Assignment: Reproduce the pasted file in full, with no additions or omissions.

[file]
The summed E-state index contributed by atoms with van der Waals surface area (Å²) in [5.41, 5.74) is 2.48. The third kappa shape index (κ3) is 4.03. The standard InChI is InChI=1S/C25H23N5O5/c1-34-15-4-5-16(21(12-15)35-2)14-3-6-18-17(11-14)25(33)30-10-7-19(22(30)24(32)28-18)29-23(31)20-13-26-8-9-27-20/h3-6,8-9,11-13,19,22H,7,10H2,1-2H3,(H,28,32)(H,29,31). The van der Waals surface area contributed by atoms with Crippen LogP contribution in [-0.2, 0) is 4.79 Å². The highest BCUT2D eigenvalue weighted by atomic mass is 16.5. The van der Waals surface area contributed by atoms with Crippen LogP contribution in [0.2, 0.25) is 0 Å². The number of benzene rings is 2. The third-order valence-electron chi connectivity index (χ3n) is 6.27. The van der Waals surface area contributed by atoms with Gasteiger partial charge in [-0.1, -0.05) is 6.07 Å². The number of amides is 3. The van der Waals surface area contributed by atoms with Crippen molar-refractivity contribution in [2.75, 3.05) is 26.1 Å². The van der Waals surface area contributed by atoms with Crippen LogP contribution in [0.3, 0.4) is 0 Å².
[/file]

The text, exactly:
The summed E-state index contributed by atoms with van der Waals surface area (Å²) in [5.41, 5.74) is 2.48. The third kappa shape index (κ3) is 4.03. The standard InChI is InChI=1S/C25H23N5O5/c1-34-15-4-5-16(21(12-15)35-2)14-3-6-18-17(11-14)25(33)30-10-7-19(22(30)24(32)28-18)29-23(31)20-13-26-8-9-27-20/h3-6,8-9,11-13,19,22H,7,10H2,1-2H3,(H,28,32)(H,29,31). The van der Waals surface area contributed by atoms with Crippen LogP contribution in [-0.2, 0) is 4.79 Å². The highest BCUT2D eigenvalue weighted by atomic mass is 16.5. The van der Waals surface area contributed by atoms with Crippen LogP contribution in [0.2, 0.25) is 0 Å². The number of benzene rings is 2. The third-order valence-electron chi connectivity index (χ3n) is 6.27. The van der Waals surface area contributed by atoms with Gasteiger partial charge in [-0.1, -0.05) is 6.07 Å². The number of amides is 3. The van der Waals surface area contributed by atoms with Crippen molar-refractivity contribution in [2.75, 3.05) is 26.1 Å². The van der Waals surface area contributed by atoms with Crippen LogP contribution in [0.3, 0.4) is 0 Å².